Picture of Reel Most Valuable.: Description of Major B. G. Thomas Famous Collection of Horse Paintings., Daily Racing Form, 1907-02-08


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PICTURE OF REEL MOST VALUABLE. Description of Major B. G. Thomas Famous Collection of Horse Paintinqs. Ten of the thirteen paintings of famous thoroughbred horses essbraring the collection of the late Major B. G. Thomas, and now on exhibition in Hie rooms of the Jockey Club in New York, are by Trove. Perhaps the most valuable painting of the entire colhciioii is that of the famous mare Reel, founder of a model family of horses. It. is said to be tlie only picture in existence of this famous mare. Because of this and for excellence of the work it is extremely valuable. The painting passed throagh the hands of two or three famous turfman of lie old school before becoming the property of Maj.r Thomas. It i claimed that it was buried dining war times lo make sure of its preservation from the raiding soldiers of both armies. 1 lie picture of Lexington, by Troye. slse 2." xM0 inches, painted in the spring of 1s7U when Ihe son of Boston and Alice Carncal was twenty years old. is unquestionably one of the ln-st pieces of work by the famous artist and persons who remember Lexington have said it is a magnificent likeness of the great horse. The picture of Lightning, by Troye, painted in May. IMfi* iS likewise fine. It is of similar size to the Lexington. There is also a magnificent picture of C.lencoe. Mxd inches, painted by Troye in 1S.".2 when the horse was quite old. The other Troyes are Dixie. palated in 1871, size 17°2 inches: a head of Mary Iladley. painted in 1ST2. size °.s.;2 inches: Roxane and foal, by Rhynodyne. painted in 1866, size :; i.;s inches, and small pictures of Boston and Lexington, both 10x12, painted respectively In 1S5I and 1S67. The other three pictures are fine likenesses of Vandal, size 38x48 inches: Leeompte, size 20x25 inches, and Picayune, size 2!»x.S6 inches. The picture of Roxane and foal was one of Major Thomas* favorites. The foal appears to be all out of proportion to the dam in size, and this fact was freely commented upon by visitors to the home of Major Thomas. He would chuckle In a knowiug way and ask his visitor to be seated until he explained. "In those days." the Major would say. "foals were allowed to run with their dams until weaned by the mares themselves. As this was rarely done 1111 1 i 1 close to foaling time again, the youngsters were virtually yearlings before being taken away from the mare. This accounts for the apparent mistake in the painting as to the size of Roxane and her fssl **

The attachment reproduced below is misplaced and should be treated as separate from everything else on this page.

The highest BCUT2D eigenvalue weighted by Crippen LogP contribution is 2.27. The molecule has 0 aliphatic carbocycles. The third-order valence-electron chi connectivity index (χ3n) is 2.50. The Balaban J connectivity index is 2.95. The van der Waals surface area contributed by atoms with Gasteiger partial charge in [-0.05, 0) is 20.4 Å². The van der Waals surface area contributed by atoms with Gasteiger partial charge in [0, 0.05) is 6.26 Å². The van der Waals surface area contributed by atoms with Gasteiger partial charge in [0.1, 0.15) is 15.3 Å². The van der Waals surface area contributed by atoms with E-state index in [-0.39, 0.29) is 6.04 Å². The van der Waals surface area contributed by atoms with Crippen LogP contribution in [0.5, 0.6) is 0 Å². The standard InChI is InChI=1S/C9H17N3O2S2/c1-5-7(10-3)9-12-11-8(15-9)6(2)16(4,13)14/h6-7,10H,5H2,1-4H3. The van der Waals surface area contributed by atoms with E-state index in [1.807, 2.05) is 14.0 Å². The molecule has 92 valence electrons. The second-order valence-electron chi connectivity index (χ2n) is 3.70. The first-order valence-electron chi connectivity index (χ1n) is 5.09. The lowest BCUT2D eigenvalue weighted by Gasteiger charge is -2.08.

Persistent Link: https://drf.uky.edu/catalog/1900s/drf1907020801/drf1907020801_2_13
Local Identifier: drf1907020801_2_13
Library of Congress Record: https://lccn.loc.gov/unk82075800